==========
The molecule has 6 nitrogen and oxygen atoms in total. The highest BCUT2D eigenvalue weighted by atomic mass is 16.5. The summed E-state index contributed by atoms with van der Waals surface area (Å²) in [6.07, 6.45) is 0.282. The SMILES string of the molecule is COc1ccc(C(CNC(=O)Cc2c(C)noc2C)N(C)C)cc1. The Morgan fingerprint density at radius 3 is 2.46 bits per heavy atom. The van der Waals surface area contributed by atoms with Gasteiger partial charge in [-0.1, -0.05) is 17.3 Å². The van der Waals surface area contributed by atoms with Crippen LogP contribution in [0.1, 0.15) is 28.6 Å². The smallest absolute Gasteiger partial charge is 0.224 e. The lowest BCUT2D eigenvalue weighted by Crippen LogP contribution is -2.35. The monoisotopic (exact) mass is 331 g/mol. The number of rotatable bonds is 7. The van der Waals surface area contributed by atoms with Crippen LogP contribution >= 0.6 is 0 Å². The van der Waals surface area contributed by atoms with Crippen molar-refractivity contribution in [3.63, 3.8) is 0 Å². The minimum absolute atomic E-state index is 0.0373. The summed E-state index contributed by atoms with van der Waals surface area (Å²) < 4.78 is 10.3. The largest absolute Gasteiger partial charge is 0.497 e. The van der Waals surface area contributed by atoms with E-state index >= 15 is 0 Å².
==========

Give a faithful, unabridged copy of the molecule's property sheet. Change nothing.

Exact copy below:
The molecule has 6 nitrogen and oxygen atoms in total. The highest BCUT2D eigenvalue weighted by atomic mass is 16.5. The summed E-state index contributed by atoms with van der Waals surface area (Å²) in [6.07, 6.45) is 0.282. The SMILES string of the molecule is COc1ccc(C(CNC(=O)Cc2c(C)noc2C)N(C)C)cc1. The Morgan fingerprint density at radius 3 is 2.46 bits per heavy atom. The van der Waals surface area contributed by atoms with Gasteiger partial charge in [-0.1, -0.05) is 17.3 Å². The van der Waals surface area contributed by atoms with Crippen LogP contribution in [0.1, 0.15) is 28.6 Å². The smallest absolute Gasteiger partial charge is 0.224 e. The lowest BCUT2D eigenvalue weighted by Crippen LogP contribution is -2.35. The monoisotopic (exact) mass is 331 g/mol. The number of rotatable bonds is 7. The van der Waals surface area contributed by atoms with Crippen LogP contribution >= 0.6 is 0 Å². The van der Waals surface area contributed by atoms with Crippen molar-refractivity contribution in [3.63, 3.8) is 0 Å². The minimum absolute atomic E-state index is 0.0373. The summed E-state index contributed by atoms with van der Waals surface area (Å²) < 4.78 is 10.3. The largest absolute Gasteiger partial charge is 0.497 e. The van der Waals surface area contributed by atoms with E-state index >= 15 is 0 Å².